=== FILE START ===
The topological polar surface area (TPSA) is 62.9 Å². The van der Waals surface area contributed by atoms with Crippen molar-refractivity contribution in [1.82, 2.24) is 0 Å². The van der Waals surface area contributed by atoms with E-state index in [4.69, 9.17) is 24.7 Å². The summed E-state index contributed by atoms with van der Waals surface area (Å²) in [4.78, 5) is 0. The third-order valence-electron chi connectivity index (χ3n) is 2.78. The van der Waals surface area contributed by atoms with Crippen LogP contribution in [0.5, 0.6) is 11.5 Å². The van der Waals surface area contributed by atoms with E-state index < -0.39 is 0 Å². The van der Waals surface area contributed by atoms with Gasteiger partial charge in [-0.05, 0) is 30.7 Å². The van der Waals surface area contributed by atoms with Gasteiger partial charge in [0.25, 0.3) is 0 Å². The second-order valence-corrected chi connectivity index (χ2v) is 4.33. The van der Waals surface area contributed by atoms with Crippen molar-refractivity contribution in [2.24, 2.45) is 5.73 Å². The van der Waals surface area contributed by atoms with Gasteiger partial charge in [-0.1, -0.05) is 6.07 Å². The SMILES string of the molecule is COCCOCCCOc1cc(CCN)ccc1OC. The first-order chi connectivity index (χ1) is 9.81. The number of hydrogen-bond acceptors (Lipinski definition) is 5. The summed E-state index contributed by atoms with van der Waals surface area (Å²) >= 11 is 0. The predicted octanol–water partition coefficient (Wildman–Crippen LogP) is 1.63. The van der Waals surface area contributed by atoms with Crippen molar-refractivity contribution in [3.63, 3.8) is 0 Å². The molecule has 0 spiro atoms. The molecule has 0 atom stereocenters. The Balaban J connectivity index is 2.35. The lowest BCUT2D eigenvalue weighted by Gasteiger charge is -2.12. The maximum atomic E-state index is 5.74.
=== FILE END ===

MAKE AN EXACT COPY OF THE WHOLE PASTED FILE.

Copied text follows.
The topological polar surface area (TPSA) is 62.9 Å². The van der Waals surface area contributed by atoms with Crippen molar-refractivity contribution in [1.82, 2.24) is 0 Å². The van der Waals surface area contributed by atoms with E-state index in [4.69, 9.17) is 24.7 Å². The summed E-state index contributed by atoms with van der Waals surface area (Å²) in [4.78, 5) is 0. The third-order valence-electron chi connectivity index (χ3n) is 2.78. The van der Waals surface area contributed by atoms with Crippen LogP contribution in [0.5, 0.6) is 11.5 Å². The van der Waals surface area contributed by atoms with E-state index < -0.39 is 0 Å². The van der Waals surface area contributed by atoms with Gasteiger partial charge in [-0.05, 0) is 30.7 Å². The van der Waals surface area contributed by atoms with Gasteiger partial charge in [0.25, 0.3) is 0 Å². The second-order valence-corrected chi connectivity index (χ2v) is 4.33. The van der Waals surface area contributed by atoms with Crippen molar-refractivity contribution in [2.24, 2.45) is 5.73 Å². The van der Waals surface area contributed by atoms with Gasteiger partial charge in [-0.1, -0.05) is 6.07 Å². The SMILES string of the molecule is COCCOCCCOc1cc(CCN)ccc1OC. The first-order chi connectivity index (χ1) is 9.81. The number of hydrogen-bond acceptors (Lipinski definition) is 5. The summed E-state index contributed by atoms with van der Waals surface area (Å²) >= 11 is 0. The predicted octanol–water partition coefficient (Wildman–Crippen LogP) is 1.63. The van der Waals surface area contributed by atoms with Crippen molar-refractivity contribution in [3.63, 3.8) is 0 Å². The molecule has 0 spiro atoms. The molecule has 0 atom stereocenters. The Balaban J connectivity index is 2.35. The lowest BCUT2D eigenvalue weighted by Gasteiger charge is -2.12. The maximum atomic E-state index is 5.74.